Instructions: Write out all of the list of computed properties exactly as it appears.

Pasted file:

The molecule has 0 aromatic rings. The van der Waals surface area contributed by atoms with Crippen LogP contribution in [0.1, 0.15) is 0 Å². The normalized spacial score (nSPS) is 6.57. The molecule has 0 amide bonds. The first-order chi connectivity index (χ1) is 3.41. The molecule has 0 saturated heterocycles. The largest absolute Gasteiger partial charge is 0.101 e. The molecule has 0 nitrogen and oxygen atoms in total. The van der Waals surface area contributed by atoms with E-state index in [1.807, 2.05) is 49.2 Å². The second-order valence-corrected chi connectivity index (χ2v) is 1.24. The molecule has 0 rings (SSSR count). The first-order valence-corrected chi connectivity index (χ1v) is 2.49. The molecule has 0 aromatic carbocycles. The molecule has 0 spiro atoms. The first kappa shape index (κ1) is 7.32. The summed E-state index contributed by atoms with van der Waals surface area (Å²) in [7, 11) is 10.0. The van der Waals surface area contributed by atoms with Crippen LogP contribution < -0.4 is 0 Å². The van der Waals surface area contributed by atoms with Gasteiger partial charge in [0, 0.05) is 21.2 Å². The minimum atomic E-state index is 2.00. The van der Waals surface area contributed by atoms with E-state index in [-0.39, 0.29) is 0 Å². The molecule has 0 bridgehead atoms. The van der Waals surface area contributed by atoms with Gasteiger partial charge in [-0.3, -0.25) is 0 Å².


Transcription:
The molecule has 0 aromatic rings. The van der Waals surface area contributed by atoms with Crippen LogP contribution in [0.1, 0.15) is 0 Å². The normalized spacial score (nSPS) is 6.57. The molecule has 0 amide bonds. The first-order chi connectivity index (χ1) is 3.41. The molecule has 0 saturated heterocycles. The largest absolute Gasteiger partial charge is 0.101 e. The molecule has 0 nitrogen and oxygen atoms in total. The van der Waals surface area contributed by atoms with E-state index in [1.807, 2.05) is 49.2 Å². The second-order valence-corrected chi connectivity index (χ2v) is 1.24. The molecule has 0 rings (SSSR count). The first-order valence-corrected chi connectivity index (χ1v) is 2.49. The molecule has 0 aromatic carbocycles. The molecule has 0 spiro atoms. The first kappa shape index (κ1) is 7.32. The summed E-state index contributed by atoms with van der Waals surface area (Å²) in [7, 11) is 10.0. The van der Waals surface area contributed by atoms with Crippen LogP contribution < -0.4 is 0 Å². The van der Waals surface area contributed by atoms with Gasteiger partial charge in [0, 0.05) is 21.2 Å². The minimum atomic E-state index is 2.00. The van der Waals surface area contributed by atoms with E-state index in [-0.39, 0.29) is 0 Å². The molecule has 0 bridgehead atoms. The van der Waals surface area contributed by atoms with Gasteiger partial charge in [-0.3, -0.25) is 0 Å².